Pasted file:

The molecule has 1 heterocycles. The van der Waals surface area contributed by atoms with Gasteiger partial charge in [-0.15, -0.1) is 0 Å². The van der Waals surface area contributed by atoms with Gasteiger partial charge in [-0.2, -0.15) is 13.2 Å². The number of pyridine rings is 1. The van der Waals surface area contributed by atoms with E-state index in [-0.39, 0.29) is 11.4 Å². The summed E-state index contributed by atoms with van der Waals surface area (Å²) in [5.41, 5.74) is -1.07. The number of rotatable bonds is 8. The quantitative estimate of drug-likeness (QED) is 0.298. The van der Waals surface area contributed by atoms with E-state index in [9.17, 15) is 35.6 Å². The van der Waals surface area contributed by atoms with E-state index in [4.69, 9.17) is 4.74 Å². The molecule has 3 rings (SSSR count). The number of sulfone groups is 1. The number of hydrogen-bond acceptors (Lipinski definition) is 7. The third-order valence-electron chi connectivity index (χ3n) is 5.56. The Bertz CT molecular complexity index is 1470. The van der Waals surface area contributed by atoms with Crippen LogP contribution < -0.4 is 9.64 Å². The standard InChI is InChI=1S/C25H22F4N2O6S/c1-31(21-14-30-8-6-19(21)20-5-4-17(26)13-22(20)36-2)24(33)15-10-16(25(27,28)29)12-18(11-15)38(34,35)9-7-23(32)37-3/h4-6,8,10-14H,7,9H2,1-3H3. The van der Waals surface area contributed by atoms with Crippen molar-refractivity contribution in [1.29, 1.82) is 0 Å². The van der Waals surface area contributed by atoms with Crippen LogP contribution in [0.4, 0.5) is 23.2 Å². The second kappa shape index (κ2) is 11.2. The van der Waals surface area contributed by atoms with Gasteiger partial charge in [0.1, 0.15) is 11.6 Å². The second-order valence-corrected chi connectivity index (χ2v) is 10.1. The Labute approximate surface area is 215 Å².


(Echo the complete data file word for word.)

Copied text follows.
The molecule has 1 heterocycles. The van der Waals surface area contributed by atoms with Gasteiger partial charge in [-0.15, -0.1) is 0 Å². The van der Waals surface area contributed by atoms with Gasteiger partial charge in [-0.2, -0.15) is 13.2 Å². The number of pyridine rings is 1. The van der Waals surface area contributed by atoms with E-state index in [-0.39, 0.29) is 11.4 Å². The summed E-state index contributed by atoms with van der Waals surface area (Å²) in [5.41, 5.74) is -1.07. The number of rotatable bonds is 8. The quantitative estimate of drug-likeness (QED) is 0.298. The van der Waals surface area contributed by atoms with E-state index in [9.17, 15) is 35.6 Å². The van der Waals surface area contributed by atoms with E-state index in [4.69, 9.17) is 4.74 Å². The molecule has 3 rings (SSSR count). The number of sulfone groups is 1. The number of hydrogen-bond acceptors (Lipinski definition) is 7. The third-order valence-electron chi connectivity index (χ3n) is 5.56. The Bertz CT molecular complexity index is 1470. The van der Waals surface area contributed by atoms with Crippen LogP contribution < -0.4 is 9.64 Å². The standard InChI is InChI=1S/C25H22F4N2O6S/c1-31(21-14-30-8-6-19(21)20-5-4-17(26)13-22(20)36-2)24(33)15-10-16(25(27,28)29)12-18(11-15)38(34,35)9-7-23(32)37-3/h4-6,8,10-14H,7,9H2,1-3H3. The van der Waals surface area contributed by atoms with Crippen molar-refractivity contribution in [1.29, 1.82) is 0 Å². The van der Waals surface area contributed by atoms with Crippen LogP contribution in [0.4, 0.5) is 23.2 Å². The second kappa shape index (κ2) is 11.2. The van der Waals surface area contributed by atoms with Gasteiger partial charge in [0.1, 0.15) is 11.6 Å². The second-order valence-corrected chi connectivity index (χ2v) is 10.1. The Labute approximate surface area is 215 Å².